**
then .*

#### 3. Main Results

Let , , , . Then the previous constants satisfy the simple relations We now list our hypotheses on and .

(H2) There exist five constants , , such that for all , , and the matrix is invertible with nonnegative, where

(H3) There exist five constants , such that for all , , and the matrix is invertible with nonnegative, where

(H4) There exist five constants and, a real number such that for all , , and the matrix is invertible with nonnegative, where

(H5) There exist five constants , such that for all , , and the matrix is invertible with nonnegative, where In the sequel, we set for all .

Theorem 6. *If (H1)–(H3) hold, then (1) has at least one positive solution.*

*Proof. *Let
where is defined by . We want to show that is bounded. Indeed, if , then there exists such that
and thus . Note that implies that are concave. So are with . Now Lemma 2 implies that
hold for every . Note that for all and . By (H2), Jensen's integral inequalities, and Lemma 3, we obtain
for all . Note . The same argument for the previous inequality can be used to obtain
for all . Multiply the last two inequalities by , integrate over , and use Lemma 1 and (H2) to obtain
for every , where . The last two inequalities can be written as
Now (H2) implies
Consequently, there exists a constant such that
Recalling (25), we obtain
Therefore, is bounded, as required. Taking , we have
Now Lemma 4 yields
Let
Now we want to show that . Indeed, if , then there exists such that , and thus for all . Note that for all and . By (H3), Jensen’s integral inequalities, and Lemma 3, we obtain
for all . Note that . The same argument for the previous inequality can be used to obtain
for all . Multiply the last two inequalities by , integrate over , and use Lemma 1 and (H3) to obtain
for all . The last two inequalities can be written as
Now (H3) implies
so that
whence , and , as required. Thus we have
Now Lemma 5 yields
Combining (34) and (43) gives
Consequently, has at least one fixed point on . Thus (1) has at least one positive solution. This completes the proof.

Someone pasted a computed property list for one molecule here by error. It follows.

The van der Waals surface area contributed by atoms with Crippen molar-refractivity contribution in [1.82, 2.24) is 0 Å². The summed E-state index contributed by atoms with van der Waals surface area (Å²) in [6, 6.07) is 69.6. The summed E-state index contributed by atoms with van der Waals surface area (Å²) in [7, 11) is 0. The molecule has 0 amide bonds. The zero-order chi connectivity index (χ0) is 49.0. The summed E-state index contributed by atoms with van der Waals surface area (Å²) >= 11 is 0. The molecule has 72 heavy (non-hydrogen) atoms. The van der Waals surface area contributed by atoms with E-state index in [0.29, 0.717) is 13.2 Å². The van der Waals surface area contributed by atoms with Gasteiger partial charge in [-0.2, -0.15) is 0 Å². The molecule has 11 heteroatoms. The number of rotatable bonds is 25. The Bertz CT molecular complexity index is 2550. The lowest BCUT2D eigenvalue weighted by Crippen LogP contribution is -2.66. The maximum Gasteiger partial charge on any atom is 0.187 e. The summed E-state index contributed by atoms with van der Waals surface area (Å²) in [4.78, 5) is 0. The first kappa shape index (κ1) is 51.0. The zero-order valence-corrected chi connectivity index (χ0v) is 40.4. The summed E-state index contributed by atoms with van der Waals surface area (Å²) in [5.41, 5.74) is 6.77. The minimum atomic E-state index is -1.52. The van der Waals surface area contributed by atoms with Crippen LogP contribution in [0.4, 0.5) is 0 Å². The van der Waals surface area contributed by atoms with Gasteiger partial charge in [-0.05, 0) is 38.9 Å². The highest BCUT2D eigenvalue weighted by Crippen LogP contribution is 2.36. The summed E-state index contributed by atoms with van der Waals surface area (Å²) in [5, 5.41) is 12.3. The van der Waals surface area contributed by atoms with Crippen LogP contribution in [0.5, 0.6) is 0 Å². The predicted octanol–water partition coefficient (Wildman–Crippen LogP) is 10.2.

Theorem 7. *If (H1), (H4), and (H5) hold, then (1) has at least one positive solution.*

*Proof. *Let
We now assert that . Indeed, if , then there exists such that . Thus . Note that for all and . By (H4), Jensen's integral inequalities, and Lemma 3, we obtain
for all . Note that . The same argument for the previous inequality can be used to obtain
for all . Multiply the last two inequalities by , integrate over , and use Lemma 1 and (H4) to obtain
for all . The last two inequalities can be written as
Now (H4) implies
so that
whence , and , as asserted. As a result of this, we obtain
By Lemma 4, we have
Let
Now we want to show that is bounded. Indeed, if , then there exists such that . This implies . Note that for all and . By (H5), Jensen's integral inequalities, and Lemma 3, we obtain
for all . Note that . The same argument for the previous inequality can be used to obtain
for all . Multiply the last two inequalities by , integrate over , and use Lemma 1 and (H5) to obtain
for all , where . The last two inequalities can be written as
Now (H3) implies
and thus there exists a constant such that
for every . The concavity of and Lemma 2 imply
The fact that , together with Jensen's inequalities, implies
and, in turn,
Recalling (61), we obtain
for all . This proves the boundedness of . Taking , we have
Now Lemma 3 yields
Combining (53) with (66) gives
Hence, has at least one fixed point on . Thus (1) has at least one positive solution. This completes the proof.

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#### Copyright

Copyright © 2013 Lianlong Sun and Zhilin Yang. This is an open access article distributed under the Creative Commons Attribution License, which permits unrestricted use, distribution, and reproduction in any medium, provided the original work is properly cited.